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Clinical implications of persistent ST segment depression after admission in patients with non-ST segment elevation acute coronary syndrome
  1. M Kosuge,
  2. K Kimura,
  3. T Ishikawa,
  4. T Shimizu,
  5. K Hibi,
  6. N Nozawa,
  7. S Umemura
  1. Division of Cardiology, Yokohama City University Medical Center, Yokohama, Japan
  1. Correspondence to:
    Dr Kazuo Kimura
    Division of Cardiology, Yokohama City University Medical Center, 4-57 Urafune-cho, Minami-ku, Yokohama 232-0024, Japan;

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Patients with non-ST segment elevation acute coronary syndrome (NSTE-ACS) are heterogeneous with regard to both underlying disease and prognosis. ST segment depression on admission in NSTE-ACS is considered a powerful predictor of a poor outcome.1 To clarify the clinical significance of ST segment depression, we studied the relation between the change in ST segment depression after admission, to clinical characteristics and angiographic findings in patients with NSTE-ACS.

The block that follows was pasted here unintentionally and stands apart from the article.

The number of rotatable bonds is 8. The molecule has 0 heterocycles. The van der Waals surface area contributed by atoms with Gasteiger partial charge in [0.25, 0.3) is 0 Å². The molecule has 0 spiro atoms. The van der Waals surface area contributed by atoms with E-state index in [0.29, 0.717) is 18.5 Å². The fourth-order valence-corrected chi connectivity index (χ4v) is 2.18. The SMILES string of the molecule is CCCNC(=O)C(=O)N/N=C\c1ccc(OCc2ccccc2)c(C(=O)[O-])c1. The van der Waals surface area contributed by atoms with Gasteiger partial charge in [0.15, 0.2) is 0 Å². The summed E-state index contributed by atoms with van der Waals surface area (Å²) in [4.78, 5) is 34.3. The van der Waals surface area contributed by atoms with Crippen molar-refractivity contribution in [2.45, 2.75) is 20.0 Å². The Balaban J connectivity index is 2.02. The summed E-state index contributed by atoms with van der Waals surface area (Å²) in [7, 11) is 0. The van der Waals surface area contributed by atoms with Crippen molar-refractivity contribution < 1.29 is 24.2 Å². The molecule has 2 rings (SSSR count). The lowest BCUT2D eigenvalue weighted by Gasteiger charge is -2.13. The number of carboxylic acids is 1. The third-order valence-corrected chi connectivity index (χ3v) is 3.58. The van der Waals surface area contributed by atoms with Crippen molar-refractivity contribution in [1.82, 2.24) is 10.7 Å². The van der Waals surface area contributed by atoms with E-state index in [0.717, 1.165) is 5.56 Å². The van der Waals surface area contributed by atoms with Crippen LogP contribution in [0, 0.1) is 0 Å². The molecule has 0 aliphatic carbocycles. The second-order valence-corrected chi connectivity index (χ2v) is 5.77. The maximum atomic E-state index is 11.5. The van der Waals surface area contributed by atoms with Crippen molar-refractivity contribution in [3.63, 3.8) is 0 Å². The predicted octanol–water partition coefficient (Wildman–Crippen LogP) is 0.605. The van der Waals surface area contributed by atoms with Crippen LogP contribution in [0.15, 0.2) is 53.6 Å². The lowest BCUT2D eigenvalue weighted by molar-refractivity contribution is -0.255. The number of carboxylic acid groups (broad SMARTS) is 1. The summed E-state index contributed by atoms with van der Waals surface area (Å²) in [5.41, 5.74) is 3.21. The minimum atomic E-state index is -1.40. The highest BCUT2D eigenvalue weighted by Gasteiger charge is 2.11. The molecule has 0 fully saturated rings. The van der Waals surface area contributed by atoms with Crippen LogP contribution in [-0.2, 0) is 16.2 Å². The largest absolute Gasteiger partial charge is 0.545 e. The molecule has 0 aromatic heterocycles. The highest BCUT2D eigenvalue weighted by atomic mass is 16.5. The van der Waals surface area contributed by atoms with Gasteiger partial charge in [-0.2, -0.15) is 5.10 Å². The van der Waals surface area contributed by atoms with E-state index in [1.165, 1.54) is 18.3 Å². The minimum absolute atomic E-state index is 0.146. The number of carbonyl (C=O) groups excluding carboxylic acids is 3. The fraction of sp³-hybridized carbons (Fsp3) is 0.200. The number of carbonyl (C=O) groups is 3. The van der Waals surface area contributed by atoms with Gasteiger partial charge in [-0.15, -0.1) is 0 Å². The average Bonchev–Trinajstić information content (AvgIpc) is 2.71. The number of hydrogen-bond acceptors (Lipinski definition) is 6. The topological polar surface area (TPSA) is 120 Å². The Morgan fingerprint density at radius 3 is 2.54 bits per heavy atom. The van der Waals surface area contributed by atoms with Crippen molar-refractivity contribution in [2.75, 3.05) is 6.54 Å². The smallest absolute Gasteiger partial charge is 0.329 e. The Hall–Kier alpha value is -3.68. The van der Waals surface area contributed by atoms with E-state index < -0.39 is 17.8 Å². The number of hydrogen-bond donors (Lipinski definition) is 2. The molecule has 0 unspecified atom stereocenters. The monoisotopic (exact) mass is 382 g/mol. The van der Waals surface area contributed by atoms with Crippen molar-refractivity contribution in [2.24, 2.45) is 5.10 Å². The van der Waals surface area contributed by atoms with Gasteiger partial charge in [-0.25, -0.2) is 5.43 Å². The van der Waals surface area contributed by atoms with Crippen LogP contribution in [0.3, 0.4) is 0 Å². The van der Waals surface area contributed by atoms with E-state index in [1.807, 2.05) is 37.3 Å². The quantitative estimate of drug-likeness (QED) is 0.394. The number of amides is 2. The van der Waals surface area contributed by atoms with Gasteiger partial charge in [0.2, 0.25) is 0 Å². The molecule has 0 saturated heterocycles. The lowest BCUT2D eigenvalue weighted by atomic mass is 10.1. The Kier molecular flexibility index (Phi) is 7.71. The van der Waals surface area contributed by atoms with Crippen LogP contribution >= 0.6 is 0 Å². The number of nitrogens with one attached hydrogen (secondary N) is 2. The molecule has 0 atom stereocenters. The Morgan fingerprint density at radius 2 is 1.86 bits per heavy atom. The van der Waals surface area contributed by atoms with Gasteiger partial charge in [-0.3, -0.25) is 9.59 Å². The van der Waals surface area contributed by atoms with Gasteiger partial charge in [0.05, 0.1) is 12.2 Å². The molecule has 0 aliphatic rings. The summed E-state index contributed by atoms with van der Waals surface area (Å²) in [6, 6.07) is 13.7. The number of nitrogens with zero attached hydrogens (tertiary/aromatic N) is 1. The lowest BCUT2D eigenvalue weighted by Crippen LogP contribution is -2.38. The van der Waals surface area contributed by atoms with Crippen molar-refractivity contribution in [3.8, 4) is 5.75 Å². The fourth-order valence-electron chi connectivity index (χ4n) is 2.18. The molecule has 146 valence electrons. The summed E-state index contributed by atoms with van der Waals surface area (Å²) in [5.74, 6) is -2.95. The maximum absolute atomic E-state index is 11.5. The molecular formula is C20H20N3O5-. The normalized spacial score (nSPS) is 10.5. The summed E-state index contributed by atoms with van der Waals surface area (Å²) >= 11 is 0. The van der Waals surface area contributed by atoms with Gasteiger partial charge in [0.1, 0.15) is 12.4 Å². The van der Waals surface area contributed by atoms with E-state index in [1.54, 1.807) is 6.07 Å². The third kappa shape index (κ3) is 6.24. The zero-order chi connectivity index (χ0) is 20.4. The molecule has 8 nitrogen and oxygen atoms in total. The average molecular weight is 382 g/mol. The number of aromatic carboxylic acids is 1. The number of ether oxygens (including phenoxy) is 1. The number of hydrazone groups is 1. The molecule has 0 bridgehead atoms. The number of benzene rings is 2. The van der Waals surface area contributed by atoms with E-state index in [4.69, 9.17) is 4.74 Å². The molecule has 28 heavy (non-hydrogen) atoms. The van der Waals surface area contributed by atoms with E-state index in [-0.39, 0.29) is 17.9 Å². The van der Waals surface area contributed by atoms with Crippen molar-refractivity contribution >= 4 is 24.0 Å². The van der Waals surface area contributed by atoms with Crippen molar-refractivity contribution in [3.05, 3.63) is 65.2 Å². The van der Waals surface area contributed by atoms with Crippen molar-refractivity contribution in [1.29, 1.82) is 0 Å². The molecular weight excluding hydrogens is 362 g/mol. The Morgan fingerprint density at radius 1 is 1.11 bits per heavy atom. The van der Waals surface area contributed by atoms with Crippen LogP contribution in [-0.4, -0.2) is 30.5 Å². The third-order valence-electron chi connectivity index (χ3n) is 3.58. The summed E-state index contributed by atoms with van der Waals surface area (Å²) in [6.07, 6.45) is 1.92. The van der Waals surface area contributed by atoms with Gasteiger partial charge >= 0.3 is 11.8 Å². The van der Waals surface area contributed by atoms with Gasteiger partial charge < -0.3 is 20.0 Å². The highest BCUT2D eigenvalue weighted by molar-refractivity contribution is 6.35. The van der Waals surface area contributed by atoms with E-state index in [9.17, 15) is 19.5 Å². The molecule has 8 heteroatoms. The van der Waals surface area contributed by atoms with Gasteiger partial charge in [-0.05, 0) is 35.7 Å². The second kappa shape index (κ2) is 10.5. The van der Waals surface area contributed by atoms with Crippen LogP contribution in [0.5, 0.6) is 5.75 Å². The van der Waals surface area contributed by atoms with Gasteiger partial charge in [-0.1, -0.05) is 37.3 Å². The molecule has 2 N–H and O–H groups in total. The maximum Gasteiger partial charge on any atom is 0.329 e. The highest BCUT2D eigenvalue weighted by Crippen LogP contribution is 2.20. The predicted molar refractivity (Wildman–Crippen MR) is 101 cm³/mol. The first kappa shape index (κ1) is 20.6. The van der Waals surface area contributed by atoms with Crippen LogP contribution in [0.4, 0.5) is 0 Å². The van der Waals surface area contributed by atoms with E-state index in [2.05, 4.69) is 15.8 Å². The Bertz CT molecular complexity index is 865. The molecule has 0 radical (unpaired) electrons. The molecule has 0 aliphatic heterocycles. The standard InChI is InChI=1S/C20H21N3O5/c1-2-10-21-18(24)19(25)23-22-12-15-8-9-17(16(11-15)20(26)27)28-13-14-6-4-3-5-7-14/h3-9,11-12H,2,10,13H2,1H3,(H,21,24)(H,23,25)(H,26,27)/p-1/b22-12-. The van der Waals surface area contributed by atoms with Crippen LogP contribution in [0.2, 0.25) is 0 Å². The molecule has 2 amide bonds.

We studied 190 consecutive patients with NSTE-ACS who had chest pain suggesting cardiac ischaemia within 24 hours before admission, involving an unstable pattern of pain, consisting of rest pain, new onset, severe or frequent angina, accelerating angina, or angina occurring within 21 days after an acute myocardial infarction. A 12 lead ECG was recorded on admission, six hours after admission, and at discharge, at a paper speed of 25 mm/s and an amplification of 10 mm/mV. ST segment depression ⩾ 1.0 mm was considered significant.2 ST resolution was defined as a reduction of ⩾ 50% in the sum of ST segment depression in all leads, except for lead aVR, between ECGs on admission and six hours after admission. On admission, C reactive protein concentrations were measured by N Latex CRP Mono tests, performed on a Behring BN II Nephelometer (Behring Diagnostics) using …

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